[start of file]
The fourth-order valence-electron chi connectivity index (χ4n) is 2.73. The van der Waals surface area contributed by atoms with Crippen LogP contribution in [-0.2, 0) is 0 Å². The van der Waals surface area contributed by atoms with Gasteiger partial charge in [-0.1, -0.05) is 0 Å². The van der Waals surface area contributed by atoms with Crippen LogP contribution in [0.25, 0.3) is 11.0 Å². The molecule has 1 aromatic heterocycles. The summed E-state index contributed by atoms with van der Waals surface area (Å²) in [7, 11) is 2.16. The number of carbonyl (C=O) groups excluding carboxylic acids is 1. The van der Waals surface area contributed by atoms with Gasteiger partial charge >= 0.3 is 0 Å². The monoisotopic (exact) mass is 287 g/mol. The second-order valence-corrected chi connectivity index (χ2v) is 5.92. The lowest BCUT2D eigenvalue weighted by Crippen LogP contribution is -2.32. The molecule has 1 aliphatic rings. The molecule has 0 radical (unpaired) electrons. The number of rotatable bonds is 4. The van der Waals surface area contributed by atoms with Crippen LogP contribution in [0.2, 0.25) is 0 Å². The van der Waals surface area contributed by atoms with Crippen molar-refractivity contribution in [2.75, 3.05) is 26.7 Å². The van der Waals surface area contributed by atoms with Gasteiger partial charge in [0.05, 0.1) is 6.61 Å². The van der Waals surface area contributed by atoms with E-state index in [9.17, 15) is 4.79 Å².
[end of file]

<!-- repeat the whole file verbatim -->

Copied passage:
The fourth-order valence-electron chi connectivity index (χ4n) is 2.73. The van der Waals surface area contributed by atoms with Crippen LogP contribution in [-0.2, 0) is 0 Å². The van der Waals surface area contributed by atoms with Gasteiger partial charge in [-0.1, -0.05) is 0 Å². The van der Waals surface area contributed by atoms with Crippen LogP contribution in [0.25, 0.3) is 11.0 Å². The molecule has 1 aromatic heterocycles. The summed E-state index contributed by atoms with van der Waals surface area (Å²) in [7, 11) is 2.16. The number of carbonyl (C=O) groups excluding carboxylic acids is 1. The van der Waals surface area contributed by atoms with Gasteiger partial charge >= 0.3 is 0 Å². The monoisotopic (exact) mass is 287 g/mol. The second-order valence-corrected chi connectivity index (χ2v) is 5.92. The lowest BCUT2D eigenvalue weighted by Crippen LogP contribution is -2.32. The molecule has 1 aliphatic rings. The molecule has 0 radical (unpaired) electrons. The number of rotatable bonds is 4. The van der Waals surface area contributed by atoms with Crippen LogP contribution in [0.2, 0.25) is 0 Å². The van der Waals surface area contributed by atoms with Crippen molar-refractivity contribution in [2.75, 3.05) is 26.7 Å². The van der Waals surface area contributed by atoms with Gasteiger partial charge in [0.05, 0.1) is 6.61 Å². The van der Waals surface area contributed by atoms with E-state index in [9.17, 15) is 4.79 Å².